This is really my first time using Ruby and Ruby on Rails, and initial impression was not one of dislike. At least on the Ruby side - for frameworks like Rails or Django, I tend to be a little less happy about working with due to the amount of magic they attempt to do for a smoother developer experience. Thankfully the changes that had to be made were fairly small and contained, and the majority of my time was taken up testing behaviour to make sure it did what I expected. The biggest point of concern was time to recovery - if the master Redis instance goes down, how long until a secondary is promoted and how long after that does the Mastodon instance pick up the change? The answer is "it's configurable" and also depends on the failure mode - a graceful shutdown will trigger a graceful handover, while a sudden loss will take a couple minutes by default to swap over.

The pull request still needs some work, and a bit of code cleanup, but it is functional, with some caveats. The documentation around using Redis Sentinel with redis-rb is a little sparse, and the biggest question mark is around DNS resolution for determining Redis Sentinel servers to connect to. It's something I'm currently working on, but in the meantime...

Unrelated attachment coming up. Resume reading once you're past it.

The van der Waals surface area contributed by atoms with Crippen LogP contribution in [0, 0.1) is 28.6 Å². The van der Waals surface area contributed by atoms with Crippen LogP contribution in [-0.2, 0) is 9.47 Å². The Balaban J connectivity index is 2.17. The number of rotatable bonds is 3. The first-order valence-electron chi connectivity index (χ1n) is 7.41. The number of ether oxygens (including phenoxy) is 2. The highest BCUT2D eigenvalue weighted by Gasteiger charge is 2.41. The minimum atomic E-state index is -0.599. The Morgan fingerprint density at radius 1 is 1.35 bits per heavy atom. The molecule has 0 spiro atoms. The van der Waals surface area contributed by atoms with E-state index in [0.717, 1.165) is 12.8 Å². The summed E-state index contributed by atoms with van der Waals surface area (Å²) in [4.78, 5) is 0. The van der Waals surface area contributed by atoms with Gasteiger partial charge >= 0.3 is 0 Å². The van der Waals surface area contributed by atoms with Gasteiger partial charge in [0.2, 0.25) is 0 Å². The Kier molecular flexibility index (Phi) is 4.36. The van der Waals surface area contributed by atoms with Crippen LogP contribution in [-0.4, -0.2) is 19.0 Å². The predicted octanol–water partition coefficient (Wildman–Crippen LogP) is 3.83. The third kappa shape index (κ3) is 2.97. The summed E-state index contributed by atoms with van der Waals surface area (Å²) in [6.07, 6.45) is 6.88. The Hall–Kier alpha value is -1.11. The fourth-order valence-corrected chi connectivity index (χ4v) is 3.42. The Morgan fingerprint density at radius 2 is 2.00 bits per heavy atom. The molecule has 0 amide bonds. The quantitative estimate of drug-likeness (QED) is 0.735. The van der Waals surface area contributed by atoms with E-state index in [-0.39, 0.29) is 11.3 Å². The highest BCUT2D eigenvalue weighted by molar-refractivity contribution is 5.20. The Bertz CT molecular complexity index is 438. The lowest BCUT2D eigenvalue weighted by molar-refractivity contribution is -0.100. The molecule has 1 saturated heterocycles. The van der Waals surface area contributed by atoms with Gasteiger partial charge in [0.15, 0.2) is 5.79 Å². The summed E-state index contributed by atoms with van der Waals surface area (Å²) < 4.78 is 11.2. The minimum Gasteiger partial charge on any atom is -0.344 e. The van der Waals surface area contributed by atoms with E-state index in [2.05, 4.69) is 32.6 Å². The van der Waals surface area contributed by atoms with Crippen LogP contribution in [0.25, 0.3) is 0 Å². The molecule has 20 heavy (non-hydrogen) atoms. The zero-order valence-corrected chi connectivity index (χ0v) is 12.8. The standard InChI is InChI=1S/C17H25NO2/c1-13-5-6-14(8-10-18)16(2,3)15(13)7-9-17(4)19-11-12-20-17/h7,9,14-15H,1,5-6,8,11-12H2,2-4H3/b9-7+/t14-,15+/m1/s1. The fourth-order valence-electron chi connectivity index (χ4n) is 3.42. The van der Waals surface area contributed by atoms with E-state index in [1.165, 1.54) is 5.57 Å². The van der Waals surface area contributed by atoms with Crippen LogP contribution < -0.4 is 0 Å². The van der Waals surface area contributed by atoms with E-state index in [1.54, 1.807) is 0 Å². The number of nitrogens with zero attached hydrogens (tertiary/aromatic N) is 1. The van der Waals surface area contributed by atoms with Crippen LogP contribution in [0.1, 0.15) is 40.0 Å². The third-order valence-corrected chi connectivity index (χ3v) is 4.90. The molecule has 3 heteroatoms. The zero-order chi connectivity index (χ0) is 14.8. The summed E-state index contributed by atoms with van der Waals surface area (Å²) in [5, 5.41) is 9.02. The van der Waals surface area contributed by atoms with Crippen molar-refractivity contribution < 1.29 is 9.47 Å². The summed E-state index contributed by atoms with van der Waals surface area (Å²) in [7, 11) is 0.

I deployed the patch to Something something, don't test in production, but frankly the only way to properly test this is with a setup like, with real traffic. There was a minor issue where the Mastodon deployments couldn't find the Sentinels to connect to, but this was solved by a restart of the pods - I can't recall exactly what went wrong in this situation, but it was likely applying the changes needed out of order. Those changes included increasing the number of replicas for our Redis Helm Chart, pointing the Mastodon deployments to our custom image (glitch-soc Mastodon fork with the Redis Sentinel patch applied), and adding the configuration to Mastodon's environment. Once the pull request is closer to completion I'll likely update the pull request I have for the docs with instructions for migrating from a single Redis insance to a Sentinel setup, but in the meantime those are my cliff notes.

Despite all the testing I did during the pull request process, I decided to do a quick "cut test" with, deliberately simulating various failure modes for our Redis instances and watching the failover. This included powering off a Kubernetes node unexpectedly, powering it off gracefully, and deleting the pod. In all cases, Redis Sentinel performed as expected, where the unexpected shutdowns forced a failover after a short delay and expected shutdowns performed a proper handover. Amusingly, the nodes rebooted so quickly that a simulated unexpected reboot didn't have much of an impact - it had to be force stopped instead. Overall, though, I was satisfied with the results and with my findings in hand I called it a day.

While there is still some work to do on the pull request, and patch, I'm overall happy with the current state of it and feel comfortable continuing to run it on I wouldn't discourage using it on your own instance, but just be mindful of the potential risks. If using it, I also highly recommend using it only for the Sidekiq and streaming portions of Mastodon, and create a dedicated Redis instance for caching.